Hospital Switching from Pagers to Smartphones: One CIO’s Experience

Emory University Hospital is in the midst of three year movement to switch approximately 6,000 pagers used by medical staff at the hospital to cell phones. The article, Inside a Smartphone Rollout With Life and Death Consequences, is an interesting look at what a hospital CIO needs to consider when switching from a pager system to smartphones. 

Now that doctors are really beginning to snatch up smartphones and using them in their daily practice to answer questions there are a whole host of other issues that must be addressed and the article specifically mentions three:

  1. Reliability- of the device and of the person using the device. Interesting thing to consider, pagers are often worn outside of clothing, smartphones (probably because they are bigger than a pager) are often in pockets and purses and left on desks.  The pager is easily heard, the smartphone (depending on its location) not so much. 
  2. Can you hear me now? – Coverage, coverage, coverage.  Multi carrier coverage is a big problem as well as building challenges (we have all found that dead cell zone in our hospital and it isn’t always the basement).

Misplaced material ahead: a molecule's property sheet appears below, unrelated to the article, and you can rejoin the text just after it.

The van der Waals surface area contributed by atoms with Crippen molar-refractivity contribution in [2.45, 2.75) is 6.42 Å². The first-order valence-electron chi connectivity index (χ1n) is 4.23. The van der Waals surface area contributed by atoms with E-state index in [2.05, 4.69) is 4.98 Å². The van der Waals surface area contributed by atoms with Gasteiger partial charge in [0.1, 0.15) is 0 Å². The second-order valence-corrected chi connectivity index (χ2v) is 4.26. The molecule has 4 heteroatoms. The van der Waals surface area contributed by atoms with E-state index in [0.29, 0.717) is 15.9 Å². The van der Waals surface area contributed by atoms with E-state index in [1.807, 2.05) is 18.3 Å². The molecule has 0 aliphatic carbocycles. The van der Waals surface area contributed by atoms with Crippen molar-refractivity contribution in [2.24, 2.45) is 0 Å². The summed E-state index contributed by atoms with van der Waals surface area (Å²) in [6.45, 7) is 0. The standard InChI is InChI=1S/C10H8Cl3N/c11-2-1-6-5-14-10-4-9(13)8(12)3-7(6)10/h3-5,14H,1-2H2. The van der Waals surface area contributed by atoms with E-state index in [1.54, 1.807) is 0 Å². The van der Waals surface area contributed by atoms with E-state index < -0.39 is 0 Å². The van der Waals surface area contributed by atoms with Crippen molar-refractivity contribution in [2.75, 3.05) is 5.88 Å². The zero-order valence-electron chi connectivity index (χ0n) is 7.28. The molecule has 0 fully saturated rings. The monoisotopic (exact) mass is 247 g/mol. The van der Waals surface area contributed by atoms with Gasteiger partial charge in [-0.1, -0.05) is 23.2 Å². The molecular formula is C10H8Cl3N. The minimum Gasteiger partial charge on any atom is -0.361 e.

3. Fragile – Granted a pager probably won’t work if it accidentally falls in the toilet, but drop it down a flight of stairs and it has a fair shot of still working.  Try that with a smartphone and some would shatter on the first step of the stairs.  In addition to owner created hazards, smartphones have more software and have more “parts” that can “break” with the latest software upgrade. 

These three things are definitely issues that must be addressed if a system is to move off the pager and on to the smartphone.  However, one thing to note is these issues are just dealing with the practical issues of paging doctors through their smartphone.  The whole reason doctors and other healthcare professionals want and use smartphones is that they can use them for so much more than paging.  A hospital begins to run into far bigger obstacles when they must address EMR and smartphone accessibility, patient/doctor notes on smartphones, and what happens if somebody loses the phone. 

Still it is an interesting quick read article, it would be interesting if we could hear more about Emory University Hospital’s transition and the unexpected positives negatives they encountered in their move.

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